A decade on, we can have a more measured evaluation of whether £9k fees have proven to be a good policy or not. They did prevent the chronic under-funding of the sector, and probably avoided widespread closures. But the system as a whole as we know is actually a more expensive one, than the system it replaced. A simple accounting trick moved money that was previously counted against the national debt, so for the short term and for the purposes of paying down the deficit (the overriding concern of the Coalition) it did the trick. As we know, in 2018 the Office for National Statistics called this conjuring act for what it is, and reversed the way in which HE is accounted for.

So we have been left with a system that is both more expensive for the state and for the individuals which go through it. And for all the efforts to try and ensure that the repayment mechanism is progressive, graduates still leave the system with debts upward of £40,000 and even if they don’t pay it off in full or even at all, they feel they have a debt hanging over their head for decades. Worse, because the system is now so expensive for the state it has focussed the Treasury on trying to secure an economic return on the loans they administer. A direction of travel that means public policy judges higher education courses on its economic returns, not on its quality or dare I say the enjoyment or fulfilment it gives to those who study and teach it.

Sadly I think UUK back in 2010 helped to open the door for this obsession with economic return when they accepted the only way to fill the gap in cuts to teaching funding was by trebling fees, and were not prepared to countenance an alternative like a graduate tax which still would have funded the sector but would not have caused such a direct link to individual subjects. This case for a stronger economic return borne out of the 2010 reforms, and the potential for fees that vary by economic return is writ large in the current approach to HE – which in its utilitarian analysis of value sows the seeds for the future challenges ahead.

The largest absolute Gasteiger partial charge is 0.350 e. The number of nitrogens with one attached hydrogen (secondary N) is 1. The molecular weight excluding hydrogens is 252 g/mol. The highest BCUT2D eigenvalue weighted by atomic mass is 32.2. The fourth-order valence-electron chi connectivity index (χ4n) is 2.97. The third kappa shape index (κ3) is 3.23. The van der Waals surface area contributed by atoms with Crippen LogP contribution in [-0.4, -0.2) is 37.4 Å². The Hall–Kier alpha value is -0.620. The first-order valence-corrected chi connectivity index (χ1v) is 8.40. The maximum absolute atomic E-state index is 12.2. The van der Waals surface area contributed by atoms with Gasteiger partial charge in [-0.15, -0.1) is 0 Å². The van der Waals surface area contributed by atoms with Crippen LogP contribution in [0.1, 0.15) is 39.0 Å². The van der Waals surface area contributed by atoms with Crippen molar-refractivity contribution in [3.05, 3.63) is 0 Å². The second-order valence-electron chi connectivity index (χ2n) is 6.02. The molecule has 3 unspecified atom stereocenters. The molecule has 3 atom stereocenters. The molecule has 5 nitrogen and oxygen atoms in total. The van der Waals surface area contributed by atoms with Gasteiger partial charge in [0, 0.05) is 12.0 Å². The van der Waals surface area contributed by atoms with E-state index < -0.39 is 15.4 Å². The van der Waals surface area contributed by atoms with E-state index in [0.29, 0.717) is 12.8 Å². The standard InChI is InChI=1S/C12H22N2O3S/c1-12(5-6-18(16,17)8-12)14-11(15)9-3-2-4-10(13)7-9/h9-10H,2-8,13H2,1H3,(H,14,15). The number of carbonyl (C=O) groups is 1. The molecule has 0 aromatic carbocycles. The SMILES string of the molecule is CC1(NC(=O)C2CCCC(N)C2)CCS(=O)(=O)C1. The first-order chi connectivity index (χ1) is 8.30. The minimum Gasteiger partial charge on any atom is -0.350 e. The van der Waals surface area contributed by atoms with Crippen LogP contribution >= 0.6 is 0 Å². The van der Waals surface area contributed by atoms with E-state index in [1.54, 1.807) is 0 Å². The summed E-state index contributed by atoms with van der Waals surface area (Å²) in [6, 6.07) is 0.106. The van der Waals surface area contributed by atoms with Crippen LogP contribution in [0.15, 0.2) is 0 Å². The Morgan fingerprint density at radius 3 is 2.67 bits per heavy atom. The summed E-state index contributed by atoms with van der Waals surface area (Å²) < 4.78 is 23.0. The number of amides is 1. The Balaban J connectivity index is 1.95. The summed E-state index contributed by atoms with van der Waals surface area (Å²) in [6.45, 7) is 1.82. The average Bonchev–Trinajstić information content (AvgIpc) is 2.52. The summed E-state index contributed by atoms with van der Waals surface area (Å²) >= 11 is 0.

Further afield

The impact of the 2010 demonstration was much wider than its impact on the HE sector. It ignited a new approach, particularly for many young people and politics. It left those bruised by the debate with the feeling that no matter how much you reasoned with the establishment, even if they had given you a signed promise on a pledge card, it didn’t matter. Many felt a new approach was required. We undoubtedly saw a growth in more radical action and attitudes on campus, and a sense that “another world was possible”. A few years later, direct lines can be drawn between the election of Jeremy Corbyn as leader of the Labour Party and the student action and anger of 2010 – indeed many of Corbyn’s inner circle and biggest public supporters were active participants in the hard left student direct action of that time.

For my own part, I can’t help feel that higher education has been left worse off not just because of the funding system that we’ve been left with, but because it helped to fuel a shift to the political extreme. No matter whatever your thoughts on Jeremy Corbyn (and I have many!), even his most loyal supporters will agree with me that Corbyn represented a shift to the left and a less pragmatic, more uncompromising view of the world. Sadly my conclusion is that this left a gaping hole in the political centre and gave the electoral right a decade in power which they might not have had otherwise. Lots of students’ unions (but not all) have felt they needed to become more uncompromising themselves, less willing to work with universities, although slowly I feel this tide is turning back too in much the same way the Labour Party has realised that the Corbyn experiment failed. You don’t bring about change by shouting from the sidelines, but it can come from rolling up your sleeves, engaging in the detail, taking responsibility and yes sometimes compromising and being pragmatic.